Idealised country living?

Following writing on Britain from above, and listening to yesterdays Thinking Allowed I have been pondering on the question of vocational living in any one of these places, rural, semi-rural, urban, city etc.

There must be a vocational element to living in each of these, I’ve always been drawn to the rural setting, I don’t seem to be built for the city somehow…

However after the illuminating picture of Britain from above, and listening to reflections on rural living, perhaps the real challenge is to live in a more heavily populated area and work towards reducing the footprint away from the centre of that geographical area, keeping money and travelling local rather than spreading it across a larger area.  I think, rather than suggesting one lifestyle, (rural, urban etc is better than the other), the thing to focus on is locality.  Following the reflections on Thinking Allowed, it seems to rural has as much to learn about community from urban centres as the perhaps idyllic rural images people may have are either not true or created rather than natural.

Those who seek the urban ‘pretty gardens and perfect lawns’ need to see the real rural life which ocasionally contains a little mud on the road, or perhaps a chicken or two and the idillyc rural seekers need to learn about small communities needing the involvement of each individual and of a life lived more in the open.

So where does that leave to vocation to a rural setting?  Answers to that may be short, but certainly not closed.  It may take on an altogether different style of ministry from the traditional rural…

Last Wednesday


specifically relative recycling.

Relative to what? Well no not that sort of relative, your granny, and old dear of some description. Yes we were somehow discussing these issues, I think it began when we tried to out wierd the local vicar

You may think that we have spoken of this before, and you would be right, but this time it went all the way, right up to discussion of whether or not anyone would guess when discussing the issue

What we actually did today, (that was of some benefit, not just the faffing about!) was to discuss the ways in which a big organisation which raises funds and gets funding from various bodies, drags all the funding towards itself, uses the money in strange and wonderful schemes, some of which work, some not, then help out all the other charities and small organisations to get funding, but wait it’s all gone – to where?!!!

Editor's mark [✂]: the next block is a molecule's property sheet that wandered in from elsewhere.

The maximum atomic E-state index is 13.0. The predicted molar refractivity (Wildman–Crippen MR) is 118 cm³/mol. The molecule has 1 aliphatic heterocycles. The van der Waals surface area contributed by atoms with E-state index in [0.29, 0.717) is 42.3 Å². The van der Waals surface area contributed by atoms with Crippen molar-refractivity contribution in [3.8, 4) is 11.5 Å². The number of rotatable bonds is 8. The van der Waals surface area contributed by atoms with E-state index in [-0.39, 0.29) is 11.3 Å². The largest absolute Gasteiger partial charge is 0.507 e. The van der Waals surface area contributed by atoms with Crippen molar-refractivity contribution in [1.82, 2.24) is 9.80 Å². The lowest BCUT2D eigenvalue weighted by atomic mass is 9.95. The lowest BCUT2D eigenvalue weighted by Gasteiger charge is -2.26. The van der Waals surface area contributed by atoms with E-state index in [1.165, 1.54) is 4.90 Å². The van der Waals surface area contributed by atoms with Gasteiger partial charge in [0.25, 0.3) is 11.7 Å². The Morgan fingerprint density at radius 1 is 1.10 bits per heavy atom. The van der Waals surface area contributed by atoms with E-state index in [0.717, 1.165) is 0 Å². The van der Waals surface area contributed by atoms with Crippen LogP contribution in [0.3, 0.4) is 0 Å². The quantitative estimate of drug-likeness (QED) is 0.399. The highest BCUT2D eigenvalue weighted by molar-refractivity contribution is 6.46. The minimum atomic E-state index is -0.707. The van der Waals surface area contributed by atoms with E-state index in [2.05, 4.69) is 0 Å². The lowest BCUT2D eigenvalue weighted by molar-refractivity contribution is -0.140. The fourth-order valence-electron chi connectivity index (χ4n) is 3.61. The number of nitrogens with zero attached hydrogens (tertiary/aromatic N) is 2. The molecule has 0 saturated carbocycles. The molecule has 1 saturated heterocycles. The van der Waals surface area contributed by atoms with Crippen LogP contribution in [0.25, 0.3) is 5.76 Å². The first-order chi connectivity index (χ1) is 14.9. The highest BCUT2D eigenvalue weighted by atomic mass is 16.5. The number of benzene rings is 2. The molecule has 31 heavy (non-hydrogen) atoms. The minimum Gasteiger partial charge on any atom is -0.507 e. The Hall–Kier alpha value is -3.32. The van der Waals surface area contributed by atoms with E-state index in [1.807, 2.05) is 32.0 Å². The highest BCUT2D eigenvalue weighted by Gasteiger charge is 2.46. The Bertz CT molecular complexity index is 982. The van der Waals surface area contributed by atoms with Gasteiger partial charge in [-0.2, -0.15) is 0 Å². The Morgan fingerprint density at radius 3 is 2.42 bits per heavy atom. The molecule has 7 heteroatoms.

The afternoon was very pleasant, two villages one dead one alive, one with a dodgy graveyard, one with a million bookshops, (39 actually) oh and a rather nice deli, a number of posh boutiques and a rather good coffee shop!

The other village had pubs of strange reputation and was on a lorry route, due for a by-pass, but still on its last legs.

Such is rural life

The evening was spent rather pleasantly with our hosts, fine food, good wine and the best of company!

Last Sunday

I get picked up at 7.30am, driven like a rally to another car which then speeds off towards the first of the days parishes. Arriving about an hour early, (due to travelling logistics) I am greeted heartily by a large black Labrador, an indifferent cat and a jovial vicar. It is shortly after 8am – I have no concept of humour at this hour!

Both churches we are to go to are miles apart, and miles from where we are. However the journey is a short one due to the speed and relative skill the vicar pelts round the small one track roads

Most of the congregation are from the near vicinity he remarks as we slide to a halt outside a quaint, ancient church. It is hard to see how they could be from anywhere else other than the near vicinity, we have just driven up and down any number of rather steep hills, and it appears that only a few of the congregation are able to drive. Youth is not one of their characteristics

That said… everyone is pleased to see a new face, and to meet an ordinand, whatever that is. The worship is relaxed, and at a gentle pace, these people are not in a rush to be anywhere, neither do they mind whether a service begins at the appointed time.

At Llanafan in the afternoon the fragility of the community is evident as we arrive and are asked ‘Do either of you play the organ?’ The rest of the organisation for the service happens shortly after entering, not in a hurried or anxious way, but it is apparent that if there is music, prayers, liturgy even that is great, if not, perhaps there will be next week!